Abercrombie CEO Michael Jeffries’ Mile High Rules
Abercrombie and Fitch’s Chief Executive Officer Michael Jeffries knows what he wants when he flies in the company’s Gulfstream G550 jet.
According to a report in Bloomberg News, "Clean-shaven males had to wear a uniform of Abercrombie polo shirts, boxer briefs, flip-flops and a ’spritz’ of the retailer’s cologne, according to an "Aircraft Standards" manual, disclosed in an age-discrimination lawsuit brought by a former pilot. Among the 40-plus pages of detailed instructions: black gloves had to be used when handling silverware and white gloves to lay the table, the song ’Take Me Home’ had to be played when passengers entered the cabin on return flights and Jeffries’ dogs -- identified in the document as Ruby, Trouble and Sammy -- had different seating arrangements based on which ones were traveling."
The document of Jeffries’ rules went public just as the CEO was facing criticism by stockholders of his management style. "Abercrombie’s shares have erased half their value in the past year, and activist investor Ralph Whitworth is pressing for changes, according to a person familiar with the matter," the Bloomberg report continued. "While Jeffries’s penchant for details helped turn Abercrombie into a global brand, the 68-year-old CEO is struggling to reverse falling same-store sales as shoppers grow weary of the fashions and risqué marketing."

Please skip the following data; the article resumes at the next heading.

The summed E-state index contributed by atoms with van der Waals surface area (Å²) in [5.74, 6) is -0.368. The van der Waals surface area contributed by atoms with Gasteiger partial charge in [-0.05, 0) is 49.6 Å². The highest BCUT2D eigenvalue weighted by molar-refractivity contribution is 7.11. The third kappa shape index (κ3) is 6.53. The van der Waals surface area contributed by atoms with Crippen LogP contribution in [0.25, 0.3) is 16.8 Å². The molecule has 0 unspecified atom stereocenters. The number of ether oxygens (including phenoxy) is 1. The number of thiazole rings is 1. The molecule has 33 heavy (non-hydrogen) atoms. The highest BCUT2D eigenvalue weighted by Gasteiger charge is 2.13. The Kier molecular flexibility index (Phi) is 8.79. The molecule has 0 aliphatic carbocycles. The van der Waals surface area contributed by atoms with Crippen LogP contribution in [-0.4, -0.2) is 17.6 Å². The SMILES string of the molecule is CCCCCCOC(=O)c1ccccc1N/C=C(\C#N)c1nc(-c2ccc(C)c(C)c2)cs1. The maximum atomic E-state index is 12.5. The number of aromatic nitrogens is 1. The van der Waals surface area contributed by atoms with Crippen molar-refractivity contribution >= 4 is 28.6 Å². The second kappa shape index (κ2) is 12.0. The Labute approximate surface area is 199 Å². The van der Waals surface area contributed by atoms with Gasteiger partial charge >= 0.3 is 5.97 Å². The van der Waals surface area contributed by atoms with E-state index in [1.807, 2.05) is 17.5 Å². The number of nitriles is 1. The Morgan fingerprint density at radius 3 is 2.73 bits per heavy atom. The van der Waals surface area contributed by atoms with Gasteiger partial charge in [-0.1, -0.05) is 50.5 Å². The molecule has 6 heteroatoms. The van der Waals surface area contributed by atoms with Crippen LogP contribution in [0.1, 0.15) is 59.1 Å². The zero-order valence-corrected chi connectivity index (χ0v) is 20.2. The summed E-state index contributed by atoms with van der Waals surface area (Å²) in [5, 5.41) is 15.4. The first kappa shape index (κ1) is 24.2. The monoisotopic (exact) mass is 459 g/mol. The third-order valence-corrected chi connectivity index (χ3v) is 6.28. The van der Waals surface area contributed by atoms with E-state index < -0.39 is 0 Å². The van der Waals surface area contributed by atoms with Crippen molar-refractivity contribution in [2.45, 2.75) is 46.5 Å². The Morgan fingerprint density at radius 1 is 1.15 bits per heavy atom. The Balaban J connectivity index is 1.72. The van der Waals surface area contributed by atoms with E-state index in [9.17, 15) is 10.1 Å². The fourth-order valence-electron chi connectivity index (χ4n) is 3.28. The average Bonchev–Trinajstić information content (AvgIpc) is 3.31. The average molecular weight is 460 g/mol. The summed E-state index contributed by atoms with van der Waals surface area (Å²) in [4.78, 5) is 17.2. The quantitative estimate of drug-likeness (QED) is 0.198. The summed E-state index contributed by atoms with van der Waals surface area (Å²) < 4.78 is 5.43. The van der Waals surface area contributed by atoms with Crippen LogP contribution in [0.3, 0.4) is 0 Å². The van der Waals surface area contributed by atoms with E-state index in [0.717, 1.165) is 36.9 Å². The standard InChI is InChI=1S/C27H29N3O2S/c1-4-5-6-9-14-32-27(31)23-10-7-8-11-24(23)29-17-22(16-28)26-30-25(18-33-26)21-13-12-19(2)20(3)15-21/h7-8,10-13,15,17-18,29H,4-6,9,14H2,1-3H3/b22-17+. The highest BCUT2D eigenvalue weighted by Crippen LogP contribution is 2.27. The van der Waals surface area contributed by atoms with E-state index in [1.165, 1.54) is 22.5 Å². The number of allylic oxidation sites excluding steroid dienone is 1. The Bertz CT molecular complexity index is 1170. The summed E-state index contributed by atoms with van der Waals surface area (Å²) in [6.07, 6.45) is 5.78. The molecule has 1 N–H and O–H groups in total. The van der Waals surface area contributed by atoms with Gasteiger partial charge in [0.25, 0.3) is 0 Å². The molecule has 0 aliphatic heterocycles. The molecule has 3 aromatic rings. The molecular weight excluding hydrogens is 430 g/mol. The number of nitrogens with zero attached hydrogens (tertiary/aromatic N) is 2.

The New York Times reported that the document was released as part of an age-discrimination lawsuit brought against the company by a former pilot. "The aircraft manual is part of a lawsuit filed in 2010 by Michael Stephen Bustin, who piloted the company’s corporate jet from February 2008 until he was terminated in December 2009. Mr. Bustin, who is now 55, claims he was let go so that the company could hire younger pilots more in step with its corporate image. Abercrombie denied the allegations in its court filings, saying Mr. Bustin had been employed by a jet aviation company, not Abercrombie."
"According to the manual," the Times report continued, "employees had to look for fingerprints on the cabinet doors of the aircraft lavatory, make sure the bar of Jo Malone soap on the vanity did not slide out of place during takeoff, provide eight tri-folded washcloths, and make sure that toilet paper was not visible and that the end square was not folded."